Urban Heat Island Effect assessment by predicting land surface temperatures: A Case study of Karachi
Due to rapid urbanization, the concrete cover in urban areas has scaled up significantly in recent years. This increased concrete cover is becoming a source of the augmentation in temperature owing to the phenomenon known as Urban Heat Island.
Considering that Karachi is a major metropolitan city and the industrial hub of Pakistan, the city is readily moving towards urbanization which is leading towards an increase in the concrete cover. The resulting UHI effect due to this concrete infrastructure has led to an upsurge in the temperature levels in recent years, especially in the summer season. The aforementioned facts have given rise to some serious issues like heatstroke, respiratory difficulties, heat exhaustion, and heat cramps. This has also contributed to higher air pollution and energy costs (for cooling etc.). Thus, it is important to predict the potential UHIs of the region to help plan the city growth accordingly to avoid further escalation of this real-world issue.
In this regard, the UHI prediction has previously been done using various models, but we are using a new approach here by developing a new model named the long short-term memory (LSTM) model intending to eventually increase the prediction accuracy. To predict the UHI, LST data has been found which is one of the prime factors affecting the UHI. For this purpose, remote sensing data from Advanced Spaceborne Thermal Emission and Reflection Radiometer Global Digital Elevation Model (ASTER GDEM) and Moderate-Resolution Imaging Spectroradiometer (MODIS) sensors have been used. Moreover, to train the LSTM model, the LST data of 2000-2020 is used coupled with the road density, elevation, and enhanced vegetation index as input parameters.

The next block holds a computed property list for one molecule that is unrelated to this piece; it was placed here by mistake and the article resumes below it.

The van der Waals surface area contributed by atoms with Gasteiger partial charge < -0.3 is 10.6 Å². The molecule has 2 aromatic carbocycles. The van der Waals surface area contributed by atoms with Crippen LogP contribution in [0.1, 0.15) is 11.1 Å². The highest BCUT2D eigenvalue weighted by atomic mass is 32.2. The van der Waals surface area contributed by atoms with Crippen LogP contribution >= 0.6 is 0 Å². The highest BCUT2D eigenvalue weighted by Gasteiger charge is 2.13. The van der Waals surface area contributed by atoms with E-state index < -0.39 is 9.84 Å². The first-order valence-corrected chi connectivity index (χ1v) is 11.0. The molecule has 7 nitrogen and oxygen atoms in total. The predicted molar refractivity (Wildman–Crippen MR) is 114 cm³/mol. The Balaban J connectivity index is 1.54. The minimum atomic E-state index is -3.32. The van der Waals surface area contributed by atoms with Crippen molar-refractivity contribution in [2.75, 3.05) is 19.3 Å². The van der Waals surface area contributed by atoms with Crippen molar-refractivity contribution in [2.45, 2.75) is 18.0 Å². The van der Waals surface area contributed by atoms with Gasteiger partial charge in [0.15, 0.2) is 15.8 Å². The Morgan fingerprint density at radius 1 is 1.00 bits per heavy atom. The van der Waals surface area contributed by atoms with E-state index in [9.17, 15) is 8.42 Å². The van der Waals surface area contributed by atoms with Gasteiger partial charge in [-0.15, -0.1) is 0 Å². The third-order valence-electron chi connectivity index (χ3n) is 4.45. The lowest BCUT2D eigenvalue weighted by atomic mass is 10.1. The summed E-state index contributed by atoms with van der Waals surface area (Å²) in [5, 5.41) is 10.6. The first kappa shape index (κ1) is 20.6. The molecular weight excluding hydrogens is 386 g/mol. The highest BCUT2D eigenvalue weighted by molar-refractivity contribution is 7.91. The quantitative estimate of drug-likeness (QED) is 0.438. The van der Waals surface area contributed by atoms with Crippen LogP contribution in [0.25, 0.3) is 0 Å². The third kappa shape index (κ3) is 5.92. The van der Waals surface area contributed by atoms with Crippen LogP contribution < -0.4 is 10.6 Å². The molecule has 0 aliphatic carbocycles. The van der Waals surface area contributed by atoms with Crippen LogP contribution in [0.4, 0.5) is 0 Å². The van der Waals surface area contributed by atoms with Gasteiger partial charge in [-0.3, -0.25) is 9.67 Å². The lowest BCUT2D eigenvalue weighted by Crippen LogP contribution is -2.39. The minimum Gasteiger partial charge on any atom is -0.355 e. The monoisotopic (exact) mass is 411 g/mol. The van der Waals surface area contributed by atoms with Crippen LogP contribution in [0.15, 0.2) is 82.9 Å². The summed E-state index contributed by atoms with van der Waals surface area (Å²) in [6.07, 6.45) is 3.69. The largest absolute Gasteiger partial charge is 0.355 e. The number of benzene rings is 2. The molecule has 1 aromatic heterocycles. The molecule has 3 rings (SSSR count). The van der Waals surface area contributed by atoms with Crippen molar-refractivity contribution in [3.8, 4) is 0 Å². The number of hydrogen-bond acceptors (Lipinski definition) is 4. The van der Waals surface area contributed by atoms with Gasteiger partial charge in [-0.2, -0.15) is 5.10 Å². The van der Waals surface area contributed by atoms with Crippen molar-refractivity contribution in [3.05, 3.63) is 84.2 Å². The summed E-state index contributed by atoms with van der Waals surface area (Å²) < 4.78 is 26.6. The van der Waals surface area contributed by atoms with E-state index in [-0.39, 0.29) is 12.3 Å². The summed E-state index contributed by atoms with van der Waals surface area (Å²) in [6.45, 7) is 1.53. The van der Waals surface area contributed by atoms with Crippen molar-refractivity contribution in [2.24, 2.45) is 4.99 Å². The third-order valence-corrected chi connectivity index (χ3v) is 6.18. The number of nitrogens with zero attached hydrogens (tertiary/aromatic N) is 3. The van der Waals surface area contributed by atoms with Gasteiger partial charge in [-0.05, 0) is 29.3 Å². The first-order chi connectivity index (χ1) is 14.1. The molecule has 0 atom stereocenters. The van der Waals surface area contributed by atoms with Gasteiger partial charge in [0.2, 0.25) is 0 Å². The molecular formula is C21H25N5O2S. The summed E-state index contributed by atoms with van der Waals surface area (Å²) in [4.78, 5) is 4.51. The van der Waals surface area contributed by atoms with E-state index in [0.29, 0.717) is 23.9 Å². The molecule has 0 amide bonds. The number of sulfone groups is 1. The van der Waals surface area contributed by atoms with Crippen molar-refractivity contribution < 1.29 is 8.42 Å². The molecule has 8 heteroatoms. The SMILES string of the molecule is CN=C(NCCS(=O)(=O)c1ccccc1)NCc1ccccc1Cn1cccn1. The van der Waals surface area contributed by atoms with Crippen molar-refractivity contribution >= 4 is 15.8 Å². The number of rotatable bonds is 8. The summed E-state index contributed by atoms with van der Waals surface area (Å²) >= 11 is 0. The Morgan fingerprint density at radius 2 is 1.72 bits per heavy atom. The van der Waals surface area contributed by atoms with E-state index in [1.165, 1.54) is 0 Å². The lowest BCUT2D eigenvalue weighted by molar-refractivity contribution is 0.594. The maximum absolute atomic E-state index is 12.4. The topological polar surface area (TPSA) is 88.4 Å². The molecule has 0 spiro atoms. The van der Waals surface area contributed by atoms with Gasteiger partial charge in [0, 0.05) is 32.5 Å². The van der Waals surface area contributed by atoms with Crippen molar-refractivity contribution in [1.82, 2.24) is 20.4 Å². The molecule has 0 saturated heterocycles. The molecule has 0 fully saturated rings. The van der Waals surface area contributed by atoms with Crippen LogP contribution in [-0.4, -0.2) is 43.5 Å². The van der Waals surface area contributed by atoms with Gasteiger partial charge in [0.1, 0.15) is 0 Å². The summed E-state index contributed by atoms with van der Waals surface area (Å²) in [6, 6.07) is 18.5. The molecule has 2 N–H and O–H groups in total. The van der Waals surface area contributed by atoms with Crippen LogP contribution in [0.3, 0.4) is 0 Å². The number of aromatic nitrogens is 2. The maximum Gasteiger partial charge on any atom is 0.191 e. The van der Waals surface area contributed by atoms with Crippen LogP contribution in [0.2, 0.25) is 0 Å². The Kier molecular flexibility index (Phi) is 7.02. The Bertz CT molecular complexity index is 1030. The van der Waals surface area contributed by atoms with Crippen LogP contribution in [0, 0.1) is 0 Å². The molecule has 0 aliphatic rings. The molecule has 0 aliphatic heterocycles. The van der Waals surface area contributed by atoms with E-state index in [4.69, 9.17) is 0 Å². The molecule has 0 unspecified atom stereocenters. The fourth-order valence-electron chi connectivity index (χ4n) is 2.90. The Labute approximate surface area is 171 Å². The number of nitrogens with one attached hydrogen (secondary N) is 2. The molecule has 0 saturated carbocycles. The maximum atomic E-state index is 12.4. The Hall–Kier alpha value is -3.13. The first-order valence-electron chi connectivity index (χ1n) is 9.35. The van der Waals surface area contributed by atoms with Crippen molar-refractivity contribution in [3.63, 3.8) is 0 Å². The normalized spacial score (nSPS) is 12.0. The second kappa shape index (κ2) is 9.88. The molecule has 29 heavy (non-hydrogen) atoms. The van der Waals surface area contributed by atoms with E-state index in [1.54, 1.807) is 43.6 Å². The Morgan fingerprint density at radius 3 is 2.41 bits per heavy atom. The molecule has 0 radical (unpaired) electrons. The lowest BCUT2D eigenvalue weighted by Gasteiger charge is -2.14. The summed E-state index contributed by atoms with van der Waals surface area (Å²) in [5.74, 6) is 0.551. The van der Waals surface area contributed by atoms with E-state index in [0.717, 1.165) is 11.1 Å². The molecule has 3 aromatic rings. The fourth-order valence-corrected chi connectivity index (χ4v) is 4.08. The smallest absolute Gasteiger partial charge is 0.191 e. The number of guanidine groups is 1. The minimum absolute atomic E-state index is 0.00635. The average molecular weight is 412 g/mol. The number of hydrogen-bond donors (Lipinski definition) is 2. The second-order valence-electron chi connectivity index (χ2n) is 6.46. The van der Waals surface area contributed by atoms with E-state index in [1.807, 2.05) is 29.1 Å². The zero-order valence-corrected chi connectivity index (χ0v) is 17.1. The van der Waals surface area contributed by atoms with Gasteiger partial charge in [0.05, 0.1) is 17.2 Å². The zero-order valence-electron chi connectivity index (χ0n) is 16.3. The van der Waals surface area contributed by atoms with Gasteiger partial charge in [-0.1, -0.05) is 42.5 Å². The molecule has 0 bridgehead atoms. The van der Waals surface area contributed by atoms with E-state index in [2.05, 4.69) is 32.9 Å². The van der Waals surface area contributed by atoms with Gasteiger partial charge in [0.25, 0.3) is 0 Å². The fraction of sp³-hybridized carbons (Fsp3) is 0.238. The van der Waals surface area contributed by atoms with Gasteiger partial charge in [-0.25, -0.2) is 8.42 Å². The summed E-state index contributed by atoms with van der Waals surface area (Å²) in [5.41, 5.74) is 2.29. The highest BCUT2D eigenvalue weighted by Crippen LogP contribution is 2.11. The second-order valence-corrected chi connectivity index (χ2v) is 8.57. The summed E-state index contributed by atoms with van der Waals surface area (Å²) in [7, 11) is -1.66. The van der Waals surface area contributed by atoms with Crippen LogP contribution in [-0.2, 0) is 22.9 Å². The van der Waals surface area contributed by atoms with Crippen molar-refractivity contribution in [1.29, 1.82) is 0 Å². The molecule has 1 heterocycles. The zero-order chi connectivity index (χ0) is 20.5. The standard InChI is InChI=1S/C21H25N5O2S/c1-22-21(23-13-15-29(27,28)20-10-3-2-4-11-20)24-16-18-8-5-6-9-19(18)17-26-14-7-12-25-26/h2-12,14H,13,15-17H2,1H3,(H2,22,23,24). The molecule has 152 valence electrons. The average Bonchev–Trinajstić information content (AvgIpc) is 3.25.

The results suggest that the MAPE and MAE values for January are 0.15 and 0.27 and for May are 0.13 and 0.29, respectively. The prediction error is 1k (within allowable limits) and supreme quality as the MODIS LST quality criteria allow pixels having LST error below or equal to ±2 K for studies related to SUHI. In this paper, about 80 % of the pixels lie below the allowed limit of ±2 K. Thus, it is concluded that the proposed LSTM can be utilized for predicting LST of various areas for UHI studies by using good quality LST images of the previous year. Therefore, it can also be of significant use in the planning phase of city development projects for areas with greater UHI effect issues.
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